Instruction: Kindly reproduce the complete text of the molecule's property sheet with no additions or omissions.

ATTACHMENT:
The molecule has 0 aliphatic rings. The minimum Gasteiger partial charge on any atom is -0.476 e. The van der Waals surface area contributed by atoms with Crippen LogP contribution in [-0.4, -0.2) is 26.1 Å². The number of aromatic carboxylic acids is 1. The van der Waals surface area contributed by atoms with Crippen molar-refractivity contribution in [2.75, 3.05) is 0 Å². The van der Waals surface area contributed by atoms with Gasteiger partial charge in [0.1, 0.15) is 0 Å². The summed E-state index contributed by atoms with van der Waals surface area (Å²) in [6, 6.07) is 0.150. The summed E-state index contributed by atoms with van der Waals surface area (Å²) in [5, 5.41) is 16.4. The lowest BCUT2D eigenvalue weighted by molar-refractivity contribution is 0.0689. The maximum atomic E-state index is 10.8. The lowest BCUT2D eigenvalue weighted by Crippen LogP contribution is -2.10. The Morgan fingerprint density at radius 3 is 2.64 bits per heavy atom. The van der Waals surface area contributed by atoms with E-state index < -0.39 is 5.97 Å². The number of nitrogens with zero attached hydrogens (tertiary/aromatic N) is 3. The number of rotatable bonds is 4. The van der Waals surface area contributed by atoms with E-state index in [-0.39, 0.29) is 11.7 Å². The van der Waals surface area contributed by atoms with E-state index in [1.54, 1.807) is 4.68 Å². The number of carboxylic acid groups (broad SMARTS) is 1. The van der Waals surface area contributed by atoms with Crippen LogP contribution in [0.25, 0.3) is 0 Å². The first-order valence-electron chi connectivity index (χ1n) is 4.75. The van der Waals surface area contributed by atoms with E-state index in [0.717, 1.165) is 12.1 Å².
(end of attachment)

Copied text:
The molecule has 0 aliphatic rings. The minimum Gasteiger partial charge on any atom is -0.476 e. The van der Waals surface area contributed by atoms with Crippen LogP contribution in [-0.4, -0.2) is 26.1 Å². The number of aromatic carboxylic acids is 1. The van der Waals surface area contributed by atoms with Crippen molar-refractivity contribution in [2.75, 3.05) is 0 Å². The van der Waals surface area contributed by atoms with Gasteiger partial charge in [0.1, 0.15) is 0 Å². The summed E-state index contributed by atoms with van der Waals surface area (Å²) in [6, 6.07) is 0.150. The summed E-state index contributed by atoms with van der Waals surface area (Å²) in [5, 5.41) is 16.4. The lowest BCUT2D eigenvalue weighted by molar-refractivity contribution is 0.0689. The maximum atomic E-state index is 10.8. The lowest BCUT2D eigenvalue weighted by Crippen LogP contribution is -2.10. The Morgan fingerprint density at radius 3 is 2.64 bits per heavy atom. The van der Waals surface area contributed by atoms with E-state index < -0.39 is 5.97 Å². The number of nitrogens with zero attached hydrogens (tertiary/aromatic N) is 3. The number of rotatable bonds is 4. The van der Waals surface area contributed by atoms with E-state index in [-0.39, 0.29) is 11.7 Å². The van der Waals surface area contributed by atoms with E-state index in [1.54, 1.807) is 4.68 Å². The number of carboxylic acid groups (broad SMARTS) is 1. The van der Waals surface area contributed by atoms with Crippen LogP contribution in [0.25, 0.3) is 0 Å². The first-order valence-electron chi connectivity index (χ1n) is 4.75. The van der Waals surface area contributed by atoms with E-state index in [0.717, 1.165) is 12.1 Å².